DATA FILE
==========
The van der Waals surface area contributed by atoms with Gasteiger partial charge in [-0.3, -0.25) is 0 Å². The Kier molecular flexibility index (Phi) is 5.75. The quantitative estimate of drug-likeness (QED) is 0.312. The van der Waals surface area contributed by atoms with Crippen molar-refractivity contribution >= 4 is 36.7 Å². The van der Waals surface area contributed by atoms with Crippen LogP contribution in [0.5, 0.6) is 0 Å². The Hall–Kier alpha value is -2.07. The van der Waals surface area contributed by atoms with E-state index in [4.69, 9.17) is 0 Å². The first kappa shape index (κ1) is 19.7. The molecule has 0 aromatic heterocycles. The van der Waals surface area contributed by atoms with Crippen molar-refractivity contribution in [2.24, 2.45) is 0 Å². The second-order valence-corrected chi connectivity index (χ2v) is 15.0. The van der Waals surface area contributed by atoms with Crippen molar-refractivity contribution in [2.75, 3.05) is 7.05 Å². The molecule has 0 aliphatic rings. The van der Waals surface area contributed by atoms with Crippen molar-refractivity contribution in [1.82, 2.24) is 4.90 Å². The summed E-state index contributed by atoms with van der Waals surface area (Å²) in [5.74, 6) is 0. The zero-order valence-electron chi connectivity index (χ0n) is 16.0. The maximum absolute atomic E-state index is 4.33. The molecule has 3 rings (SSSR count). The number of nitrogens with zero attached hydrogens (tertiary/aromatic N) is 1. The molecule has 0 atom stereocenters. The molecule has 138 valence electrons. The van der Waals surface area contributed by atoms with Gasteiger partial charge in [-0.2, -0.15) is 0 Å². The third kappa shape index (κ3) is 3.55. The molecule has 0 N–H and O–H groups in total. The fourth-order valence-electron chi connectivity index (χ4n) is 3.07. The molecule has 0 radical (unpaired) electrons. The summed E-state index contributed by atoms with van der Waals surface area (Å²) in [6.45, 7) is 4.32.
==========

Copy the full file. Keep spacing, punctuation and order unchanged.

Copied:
The van der Waals surface area contributed by atoms with Gasteiger partial charge in [-0.3, -0.25) is 0 Å². The Kier molecular flexibility index (Phi) is 5.75. The quantitative estimate of drug-likeness (QED) is 0.312. The van der Waals surface area contributed by atoms with Crippen molar-refractivity contribution >= 4 is 36.7 Å². The van der Waals surface area contributed by atoms with Crippen LogP contribution in [0.5, 0.6) is 0 Å². The Hall–Kier alpha value is -2.07. The van der Waals surface area contributed by atoms with E-state index in [4.69, 9.17) is 0 Å². The first kappa shape index (κ1) is 19.7. The molecule has 0 aromatic heterocycles. The van der Waals surface area contributed by atoms with Crippen molar-refractivity contribution in [2.24, 2.45) is 0 Å². The second-order valence-corrected chi connectivity index (χ2v) is 15.0. The van der Waals surface area contributed by atoms with Crippen molar-refractivity contribution in [2.75, 3.05) is 7.05 Å². The molecule has 0 aliphatic rings. The van der Waals surface area contributed by atoms with Crippen molar-refractivity contribution in [1.82, 2.24) is 4.90 Å². The summed E-state index contributed by atoms with van der Waals surface area (Å²) in [5.74, 6) is 0. The zero-order valence-electron chi connectivity index (χ0n) is 16.0. The maximum absolute atomic E-state index is 4.33. The molecule has 3 rings (SSSR count). The number of nitrogens with zero attached hydrogens (tertiary/aromatic N) is 1. The molecule has 0 atom stereocenters. The molecule has 138 valence electrons. The van der Waals surface area contributed by atoms with Gasteiger partial charge in [-0.2, -0.15) is 0 Å². The third kappa shape index (κ3) is 3.55. The molecule has 0 N–H and O–H groups in total. The fourth-order valence-electron chi connectivity index (χ4n) is 3.07. The molecule has 0 radical (unpaired) electrons. The summed E-state index contributed by atoms with van der Waals surface area (Å²) in [6.45, 7) is 4.32.